Reply With Quote
Old 07-29-2013, 02:47 PM
turfmd101's Avatar
turfmd101 turfmd101 is offline
LawnSite Bronze Member
Join Date: Aug 2012
Posts: 1,085
Such a diversification of opinions. What do you do next. I suggest pulling it up. Should be easy. My bet is still root issues and buried too deep. Not insect or chemical burn. There are not many mysteries that happen. Help close this thread. If it's lack of water or too much water or too deep. These issues still point to root issues.
Reply With Quote
Old 07-29-2013, 04:10 PM
phasthound's Avatar
phasthound phasthound is offline
LawnSite Platinum Member
Join Date: Jan 2006
Location: Mt. Laurel, NJ
Posts: 4,472
With a smile on your face replace the shrub. Then send samples of roots, trunk, and foliage to plant diagnostic lab at your expense without telling your client you are doing so.

When the resutls come back, show them to her even if they point to a misapplication (highly unlikely). Either way you have proven yourself to be a professional who cares about your clients. She will cetainly this tell to the 500 people she knows. She may even offer to pay for the shrub & lab.

You will also know more about shrub death than you did before and how to go about diagnosing other problems.
Barry Draycott

The nation that destroys its soil destroys itself.
Franklin D. Roosevelt
Reply With Quote
Old 07-29-2013, 07:42 PM
DLCS's Avatar
DLCS DLCS is offline
LawnSite Platinum Member
Join Date: Apr 2002
Location: Illinois
Posts: 4,377
Looks like a burning bush to me and they don't like 3 way. I just barely hit one last Spring with Triplet, within 2days I had leaves drying up just like the picture and eventuly lost most of the leaves but it did come back. I'm not saying that the posters problem is chemical related but it can be, even though the other plant material in the bed is fine. Doesn't take much chemical to harm burning bushes.

2013 haulmark 18' trailer
2013 John Deere 52' walkbehind
2012 Gator with skid sprayer
2010 Turfco T-3000
2008 JD 997
2006 JD 647a
2004 JD 757 w/ 3 bag & Iron MCS
2002 JD 757 w/ 2 bag MCS
2002 JD 757
Stihl, Echo, Tanka 2 strokes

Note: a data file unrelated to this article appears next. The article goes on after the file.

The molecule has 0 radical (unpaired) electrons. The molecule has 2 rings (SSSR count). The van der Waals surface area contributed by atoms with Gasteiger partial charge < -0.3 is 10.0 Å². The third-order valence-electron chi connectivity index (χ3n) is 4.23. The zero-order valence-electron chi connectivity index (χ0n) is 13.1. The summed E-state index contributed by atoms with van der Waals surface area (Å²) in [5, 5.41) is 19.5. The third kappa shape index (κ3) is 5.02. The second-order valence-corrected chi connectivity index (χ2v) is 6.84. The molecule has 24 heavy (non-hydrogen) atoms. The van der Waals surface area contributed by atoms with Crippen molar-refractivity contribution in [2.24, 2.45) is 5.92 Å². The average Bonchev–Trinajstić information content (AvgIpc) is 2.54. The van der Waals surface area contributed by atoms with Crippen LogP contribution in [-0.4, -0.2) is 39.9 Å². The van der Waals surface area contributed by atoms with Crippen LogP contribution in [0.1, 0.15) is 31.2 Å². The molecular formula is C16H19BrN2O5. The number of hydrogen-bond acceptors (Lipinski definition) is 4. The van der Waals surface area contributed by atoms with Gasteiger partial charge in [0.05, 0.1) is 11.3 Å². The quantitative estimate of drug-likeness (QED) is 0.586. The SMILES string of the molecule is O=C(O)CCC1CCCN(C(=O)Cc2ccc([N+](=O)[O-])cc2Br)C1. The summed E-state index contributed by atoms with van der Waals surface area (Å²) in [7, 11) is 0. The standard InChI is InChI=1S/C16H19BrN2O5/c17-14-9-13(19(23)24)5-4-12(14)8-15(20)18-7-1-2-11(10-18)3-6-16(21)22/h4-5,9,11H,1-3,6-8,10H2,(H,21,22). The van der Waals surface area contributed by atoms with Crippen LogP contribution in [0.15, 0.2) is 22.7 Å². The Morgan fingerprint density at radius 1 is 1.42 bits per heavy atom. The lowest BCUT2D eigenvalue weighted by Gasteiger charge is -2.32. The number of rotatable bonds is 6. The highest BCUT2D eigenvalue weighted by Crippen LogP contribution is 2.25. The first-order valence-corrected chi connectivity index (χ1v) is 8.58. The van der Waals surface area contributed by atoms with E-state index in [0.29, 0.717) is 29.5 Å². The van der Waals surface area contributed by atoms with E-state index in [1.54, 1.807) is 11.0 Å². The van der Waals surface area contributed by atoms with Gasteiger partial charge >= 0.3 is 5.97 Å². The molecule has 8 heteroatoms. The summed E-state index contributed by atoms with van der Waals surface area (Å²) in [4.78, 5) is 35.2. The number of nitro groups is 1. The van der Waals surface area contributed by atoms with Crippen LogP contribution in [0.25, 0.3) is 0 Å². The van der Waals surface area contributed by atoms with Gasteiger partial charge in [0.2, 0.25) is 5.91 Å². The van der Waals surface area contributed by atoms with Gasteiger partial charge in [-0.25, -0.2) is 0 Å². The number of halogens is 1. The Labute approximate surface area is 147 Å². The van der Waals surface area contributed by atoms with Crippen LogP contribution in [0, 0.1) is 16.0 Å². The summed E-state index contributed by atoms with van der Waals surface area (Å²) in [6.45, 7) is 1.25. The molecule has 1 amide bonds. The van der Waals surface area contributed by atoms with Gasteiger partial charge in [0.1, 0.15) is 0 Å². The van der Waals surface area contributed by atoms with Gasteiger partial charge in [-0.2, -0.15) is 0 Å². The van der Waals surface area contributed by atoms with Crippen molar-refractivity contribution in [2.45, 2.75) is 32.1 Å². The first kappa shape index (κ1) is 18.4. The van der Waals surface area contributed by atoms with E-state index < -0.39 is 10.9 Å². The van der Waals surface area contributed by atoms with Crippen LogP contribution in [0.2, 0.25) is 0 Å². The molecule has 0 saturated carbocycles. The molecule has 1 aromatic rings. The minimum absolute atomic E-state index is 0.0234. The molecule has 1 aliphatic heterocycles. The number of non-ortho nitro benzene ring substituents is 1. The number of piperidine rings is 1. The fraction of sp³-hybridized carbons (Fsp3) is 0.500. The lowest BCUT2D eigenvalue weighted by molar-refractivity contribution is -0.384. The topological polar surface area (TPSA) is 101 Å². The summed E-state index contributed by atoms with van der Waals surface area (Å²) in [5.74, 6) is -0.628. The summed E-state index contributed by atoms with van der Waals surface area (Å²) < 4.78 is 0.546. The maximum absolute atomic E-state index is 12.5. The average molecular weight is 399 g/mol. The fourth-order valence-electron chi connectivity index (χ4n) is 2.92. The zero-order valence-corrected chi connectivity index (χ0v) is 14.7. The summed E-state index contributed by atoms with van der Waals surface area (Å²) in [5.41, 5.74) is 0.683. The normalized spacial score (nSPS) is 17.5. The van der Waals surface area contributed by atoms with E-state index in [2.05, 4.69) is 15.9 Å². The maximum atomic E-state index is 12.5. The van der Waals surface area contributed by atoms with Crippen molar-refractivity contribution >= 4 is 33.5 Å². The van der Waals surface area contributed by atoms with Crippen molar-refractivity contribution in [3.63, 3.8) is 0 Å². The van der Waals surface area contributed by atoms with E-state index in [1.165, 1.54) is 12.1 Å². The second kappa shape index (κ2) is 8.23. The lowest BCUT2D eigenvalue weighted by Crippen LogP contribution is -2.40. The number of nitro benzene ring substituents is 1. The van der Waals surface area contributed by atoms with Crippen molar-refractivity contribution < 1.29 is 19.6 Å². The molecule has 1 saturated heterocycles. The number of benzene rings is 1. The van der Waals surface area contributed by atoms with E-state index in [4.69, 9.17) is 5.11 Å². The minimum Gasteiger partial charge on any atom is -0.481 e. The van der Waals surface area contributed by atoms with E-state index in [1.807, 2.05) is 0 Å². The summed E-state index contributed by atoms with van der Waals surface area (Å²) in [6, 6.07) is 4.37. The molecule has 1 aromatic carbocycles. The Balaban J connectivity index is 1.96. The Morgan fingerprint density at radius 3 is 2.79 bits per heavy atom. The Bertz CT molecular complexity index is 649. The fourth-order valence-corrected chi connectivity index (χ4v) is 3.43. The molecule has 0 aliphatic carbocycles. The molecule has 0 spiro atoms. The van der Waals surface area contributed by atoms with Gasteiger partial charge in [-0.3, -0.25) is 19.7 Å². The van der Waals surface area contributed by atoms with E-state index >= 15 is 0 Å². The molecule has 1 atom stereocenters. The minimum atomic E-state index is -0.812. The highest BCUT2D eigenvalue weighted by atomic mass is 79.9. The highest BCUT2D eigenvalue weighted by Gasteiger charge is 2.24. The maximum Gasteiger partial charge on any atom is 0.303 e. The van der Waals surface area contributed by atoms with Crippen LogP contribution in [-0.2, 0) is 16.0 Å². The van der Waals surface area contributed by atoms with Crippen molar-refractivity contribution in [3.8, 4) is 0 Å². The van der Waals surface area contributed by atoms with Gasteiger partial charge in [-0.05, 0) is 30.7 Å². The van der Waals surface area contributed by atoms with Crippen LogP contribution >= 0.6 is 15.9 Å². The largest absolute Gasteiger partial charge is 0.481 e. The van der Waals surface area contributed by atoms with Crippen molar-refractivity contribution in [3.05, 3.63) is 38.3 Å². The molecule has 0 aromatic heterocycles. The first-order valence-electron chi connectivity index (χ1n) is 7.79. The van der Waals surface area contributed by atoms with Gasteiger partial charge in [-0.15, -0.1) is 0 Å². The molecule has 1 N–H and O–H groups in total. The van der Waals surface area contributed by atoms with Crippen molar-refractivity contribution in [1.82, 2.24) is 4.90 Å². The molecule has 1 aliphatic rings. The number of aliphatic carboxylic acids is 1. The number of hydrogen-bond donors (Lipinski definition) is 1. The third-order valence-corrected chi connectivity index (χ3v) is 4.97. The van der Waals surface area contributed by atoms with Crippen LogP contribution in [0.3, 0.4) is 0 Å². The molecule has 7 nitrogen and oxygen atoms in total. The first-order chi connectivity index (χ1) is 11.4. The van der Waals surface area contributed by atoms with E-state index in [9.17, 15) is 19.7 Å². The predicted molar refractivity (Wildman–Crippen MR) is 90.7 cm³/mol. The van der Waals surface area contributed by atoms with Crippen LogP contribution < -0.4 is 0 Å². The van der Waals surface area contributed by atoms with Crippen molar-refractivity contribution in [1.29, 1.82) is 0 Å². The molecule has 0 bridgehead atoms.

Big Tex trailers
Tons of other equipment
Reply With Quote
Old 07-29-2013, 08:15 PM
RigglePLC's Avatar
RigglePLC RigglePLC is online now
LawnSite Fanatic
Join Date: Jul 2006
Location: Grand Rapids MI
Posts: 10,981
Is the site irrigated?
The bush appears to be almost 18 inches from the grass. Using a Chemlawn gun you would have to be extremely clumsy to damage a bush so far from the grass. What kind of equipment were you using? Skid sprayer at 2 gal per K? Backpack? Ride-on? What pressure? What nozzle?
The most heavily affected part of the shrub is high on the sunniest part of the shrub. Why?

Did she spray the shrub for insects? Miracle grow? Jerry Bakers' formula? Shovel ice and salt off the porch?

Perhaps you should take a soil sample And try to grow grass in it in a flower pot (or coffee cup)--you should have an answer in 7 days. Plant a cup with clean soil for comparison. Save an extra sample for later chemical analysis, if needed.

Burning bush suffers from scale insects in a big way. And it does not tolerate poor drainage.
Reply With Quote

Thread Tools
Display Modes

Posting Rules
You may not post new threads
You may not post replies
You may not post attachments
You may not edit your posts

BB code is On
Smilies are On
[IMG] code is On
HTML code is Off

Forum Jump

Layout Style:

Powered by vBulletin® Version 3.8.6
Copyright ©2000 - 2016, Jelsoft Enterprises Ltd.
Copyright ©1998 - 2012,™ - Grand View Media
All times are GMT -4. The time now is 01:52 AM.

Page generated in 0.07984 seconds with 11 queries